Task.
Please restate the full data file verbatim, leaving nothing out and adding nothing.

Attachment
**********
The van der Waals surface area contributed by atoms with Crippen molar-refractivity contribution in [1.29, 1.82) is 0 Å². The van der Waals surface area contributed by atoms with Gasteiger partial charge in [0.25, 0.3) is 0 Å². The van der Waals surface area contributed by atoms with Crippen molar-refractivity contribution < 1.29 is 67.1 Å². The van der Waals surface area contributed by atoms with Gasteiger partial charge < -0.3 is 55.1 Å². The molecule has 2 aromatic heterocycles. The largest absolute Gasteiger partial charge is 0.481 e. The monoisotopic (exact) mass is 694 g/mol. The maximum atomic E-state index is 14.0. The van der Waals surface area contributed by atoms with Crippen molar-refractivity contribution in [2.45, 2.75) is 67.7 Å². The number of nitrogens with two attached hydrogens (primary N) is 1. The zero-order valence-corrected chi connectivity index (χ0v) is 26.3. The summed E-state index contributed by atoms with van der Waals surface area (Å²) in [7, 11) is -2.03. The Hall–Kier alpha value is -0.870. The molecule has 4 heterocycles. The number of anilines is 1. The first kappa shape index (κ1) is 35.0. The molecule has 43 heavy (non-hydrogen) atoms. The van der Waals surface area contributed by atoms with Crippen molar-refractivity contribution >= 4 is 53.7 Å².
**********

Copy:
The van der Waals surface area contributed by atoms with Crippen molar-refractivity contribution in [1.29, 1.82) is 0 Å². The van der Waals surface area contributed by atoms with Gasteiger partial charge in [0.25, 0.3) is 0 Å². The van der Waals surface area contributed by atoms with Crippen molar-refractivity contribution < 1.29 is 67.1 Å². The van der Waals surface area contributed by atoms with Gasteiger partial charge < -0.3 is 55.1 Å². The molecule has 2 aromatic heterocycles. The largest absolute Gasteiger partial charge is 0.481 e. The monoisotopic (exact) mass is 694 g/mol. The maximum atomic E-state index is 14.0. The van der Waals surface area contributed by atoms with Crippen molar-refractivity contribution in [2.45, 2.75) is 67.7 Å². The number of nitrogens with two attached hydrogens (primary N) is 1. The zero-order valence-corrected chi connectivity index (χ0v) is 26.3. The summed E-state index contributed by atoms with van der Waals surface area (Å²) in [7, 11) is -2.03. The Hall–Kier alpha value is -0.870. The molecule has 4 heterocycles. The number of anilines is 1. The first kappa shape index (κ1) is 35.0. The molecule has 43 heavy (non-hydrogen) atoms. The van der Waals surface area contributed by atoms with Crippen molar-refractivity contribution >= 4 is 53.7 Å².